Updated: Sep 8
Pride Month may be drawing to a close, but that doesn’t mean the end of uplifting LGBTQ+ voices across the globe. The month we dedicate to it is an important time for celebrating acceptance, equality, and inclusion. It’s about raising awareness of issues surrounding people’s freedom of sexual orientation and gender identity. But what we do outside of this month is equally as important.
In this post, we explore the issues surrounding rainbow washing and look at examples of successful #PrideMonth campaigns. Join us and find out how marketers doing a better job in supporting the LGBTQ+ community leads not only to a more inclusive world but to increased brand impact too.
Rainbow washing – is it effective or harmful?
Changing your logo to include rainbow colours isn't necessarily rainbow washing. Rainbow washing refers to organizations using rainbow colours and imagery in their advertising, communications, social media, products, and so on without the meaningful actions and practices to back it up. It has become something of a ritual in recent years. But is it enough? How much is it valued by the LGBTQ+ community today?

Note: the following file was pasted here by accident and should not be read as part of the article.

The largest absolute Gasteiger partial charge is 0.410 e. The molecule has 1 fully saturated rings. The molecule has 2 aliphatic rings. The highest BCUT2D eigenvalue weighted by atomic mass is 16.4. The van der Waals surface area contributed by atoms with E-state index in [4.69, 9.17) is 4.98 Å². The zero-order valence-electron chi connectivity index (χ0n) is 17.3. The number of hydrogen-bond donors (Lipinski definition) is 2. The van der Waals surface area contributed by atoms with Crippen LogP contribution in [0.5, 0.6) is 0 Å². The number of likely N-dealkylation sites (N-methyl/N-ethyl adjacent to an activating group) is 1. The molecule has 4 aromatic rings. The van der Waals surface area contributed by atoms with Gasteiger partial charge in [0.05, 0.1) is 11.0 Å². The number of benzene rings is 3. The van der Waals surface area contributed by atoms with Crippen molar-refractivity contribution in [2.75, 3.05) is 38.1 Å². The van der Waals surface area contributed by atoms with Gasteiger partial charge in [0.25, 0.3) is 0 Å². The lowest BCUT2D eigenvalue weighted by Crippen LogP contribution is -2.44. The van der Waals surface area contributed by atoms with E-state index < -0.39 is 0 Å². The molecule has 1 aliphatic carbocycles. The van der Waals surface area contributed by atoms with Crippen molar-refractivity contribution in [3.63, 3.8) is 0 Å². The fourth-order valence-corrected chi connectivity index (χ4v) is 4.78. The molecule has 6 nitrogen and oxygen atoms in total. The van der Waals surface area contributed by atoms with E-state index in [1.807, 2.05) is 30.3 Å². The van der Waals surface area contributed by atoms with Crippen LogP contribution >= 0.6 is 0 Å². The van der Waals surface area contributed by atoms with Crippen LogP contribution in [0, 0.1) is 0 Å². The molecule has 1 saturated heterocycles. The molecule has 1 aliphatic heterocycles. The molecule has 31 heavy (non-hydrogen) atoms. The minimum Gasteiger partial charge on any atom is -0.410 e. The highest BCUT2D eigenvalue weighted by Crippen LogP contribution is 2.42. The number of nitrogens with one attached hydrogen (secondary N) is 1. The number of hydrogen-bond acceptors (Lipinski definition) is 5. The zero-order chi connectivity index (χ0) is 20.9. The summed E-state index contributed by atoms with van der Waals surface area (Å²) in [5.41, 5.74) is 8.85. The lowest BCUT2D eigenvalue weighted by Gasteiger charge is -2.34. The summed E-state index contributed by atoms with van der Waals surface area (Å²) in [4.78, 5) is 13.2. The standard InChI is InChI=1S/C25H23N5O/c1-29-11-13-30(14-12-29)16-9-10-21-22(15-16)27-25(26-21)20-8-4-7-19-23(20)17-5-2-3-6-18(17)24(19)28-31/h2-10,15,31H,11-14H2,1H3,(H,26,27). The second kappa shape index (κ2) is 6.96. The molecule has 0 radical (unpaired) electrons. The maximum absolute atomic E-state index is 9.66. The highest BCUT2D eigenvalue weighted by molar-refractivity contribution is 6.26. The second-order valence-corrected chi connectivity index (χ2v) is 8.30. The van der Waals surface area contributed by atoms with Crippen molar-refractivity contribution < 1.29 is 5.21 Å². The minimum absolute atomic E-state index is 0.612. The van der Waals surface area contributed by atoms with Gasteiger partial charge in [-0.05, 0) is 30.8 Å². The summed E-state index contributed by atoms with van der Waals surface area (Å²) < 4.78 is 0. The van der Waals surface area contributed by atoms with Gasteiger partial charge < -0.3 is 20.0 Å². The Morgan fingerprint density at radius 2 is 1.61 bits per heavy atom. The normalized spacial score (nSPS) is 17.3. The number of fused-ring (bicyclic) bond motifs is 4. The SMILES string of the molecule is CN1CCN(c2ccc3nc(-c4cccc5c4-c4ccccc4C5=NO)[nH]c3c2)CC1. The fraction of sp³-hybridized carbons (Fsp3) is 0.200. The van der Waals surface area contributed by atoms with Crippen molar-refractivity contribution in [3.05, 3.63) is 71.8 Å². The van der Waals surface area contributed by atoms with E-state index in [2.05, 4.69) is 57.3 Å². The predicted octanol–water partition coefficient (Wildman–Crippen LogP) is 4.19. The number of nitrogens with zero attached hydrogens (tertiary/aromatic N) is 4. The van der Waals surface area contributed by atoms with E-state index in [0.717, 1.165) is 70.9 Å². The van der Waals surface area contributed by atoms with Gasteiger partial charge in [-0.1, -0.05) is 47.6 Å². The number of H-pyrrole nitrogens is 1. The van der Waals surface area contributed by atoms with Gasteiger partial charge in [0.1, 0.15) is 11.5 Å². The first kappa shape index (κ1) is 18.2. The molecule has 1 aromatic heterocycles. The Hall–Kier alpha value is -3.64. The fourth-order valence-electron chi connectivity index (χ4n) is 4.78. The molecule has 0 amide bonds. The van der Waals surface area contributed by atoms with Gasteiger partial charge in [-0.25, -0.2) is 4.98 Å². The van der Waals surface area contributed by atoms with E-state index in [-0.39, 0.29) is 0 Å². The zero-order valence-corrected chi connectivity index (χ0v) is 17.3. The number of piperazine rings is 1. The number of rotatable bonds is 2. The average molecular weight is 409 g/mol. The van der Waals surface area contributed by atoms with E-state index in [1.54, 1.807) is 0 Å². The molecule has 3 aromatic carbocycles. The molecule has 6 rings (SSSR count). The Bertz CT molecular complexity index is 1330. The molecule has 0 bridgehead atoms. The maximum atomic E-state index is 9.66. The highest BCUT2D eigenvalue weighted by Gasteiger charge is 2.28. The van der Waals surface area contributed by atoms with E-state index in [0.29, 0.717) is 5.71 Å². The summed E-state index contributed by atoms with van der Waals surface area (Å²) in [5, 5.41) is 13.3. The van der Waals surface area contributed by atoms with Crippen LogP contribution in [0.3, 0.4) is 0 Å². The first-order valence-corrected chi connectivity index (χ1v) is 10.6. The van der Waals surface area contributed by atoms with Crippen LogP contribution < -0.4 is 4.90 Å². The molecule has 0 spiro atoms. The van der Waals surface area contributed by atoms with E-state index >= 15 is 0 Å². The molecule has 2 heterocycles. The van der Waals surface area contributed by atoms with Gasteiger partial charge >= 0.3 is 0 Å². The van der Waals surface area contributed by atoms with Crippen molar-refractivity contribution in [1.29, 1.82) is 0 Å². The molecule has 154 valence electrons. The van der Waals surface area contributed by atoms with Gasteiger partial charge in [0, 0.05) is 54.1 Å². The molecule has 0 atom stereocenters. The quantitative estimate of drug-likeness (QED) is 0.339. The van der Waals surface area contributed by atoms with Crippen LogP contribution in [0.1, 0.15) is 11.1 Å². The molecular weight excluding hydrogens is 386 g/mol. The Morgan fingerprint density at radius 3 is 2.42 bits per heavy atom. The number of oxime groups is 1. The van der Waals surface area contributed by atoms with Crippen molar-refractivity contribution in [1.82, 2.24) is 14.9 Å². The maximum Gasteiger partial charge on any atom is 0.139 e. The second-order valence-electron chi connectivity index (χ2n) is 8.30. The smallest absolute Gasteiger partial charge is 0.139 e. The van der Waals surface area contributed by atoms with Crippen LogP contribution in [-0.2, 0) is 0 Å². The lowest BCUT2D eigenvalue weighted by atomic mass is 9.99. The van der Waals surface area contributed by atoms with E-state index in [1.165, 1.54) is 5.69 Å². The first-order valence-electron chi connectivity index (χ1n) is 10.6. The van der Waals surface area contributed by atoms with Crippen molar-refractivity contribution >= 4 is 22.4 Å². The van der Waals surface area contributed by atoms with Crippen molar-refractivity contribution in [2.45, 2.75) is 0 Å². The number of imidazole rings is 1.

When a company makes shallow gestures to appear as if they support the movement for equality, but in reality doesn’t contribute meaningfully, that is classic rainbow-washing. From a branding perspective, they get to portray themselves as being at the forefront of pushing for LGBTQ+ rights, but don’t have to do any of the heavy lifting or real work.
Pat Law, Creative Director and Founder, Good Stuph | SOURCE: Vogue
Waving the rainbow flag does show support during #PrideMonth. It rallies the world around a symbol of the community and brings people together. But from a brand reputation perspective, it is not enough anymore. With so many organizations jumping on the bandwagon of updating their profile pictures and painting their products with rainbow colours, this gesture of support has become somewhat diluted. Many in the community now see it merely as a way to push sales instead of spreading real awareness. Ed Watson, Founder of WeArePrew, calls this the “pot of gold; at the end of the rainbow”. Similarly, Georado Bandera, writing for Fair Planet, compares it to “greenwashing” – a term used for companies that claim to be eco-friendly while still supporting environmentally damaging practices and policies.
So, how can we make sure we continue to support the LGBTQ+ community in a meaningful way without slipping into rainbow washing?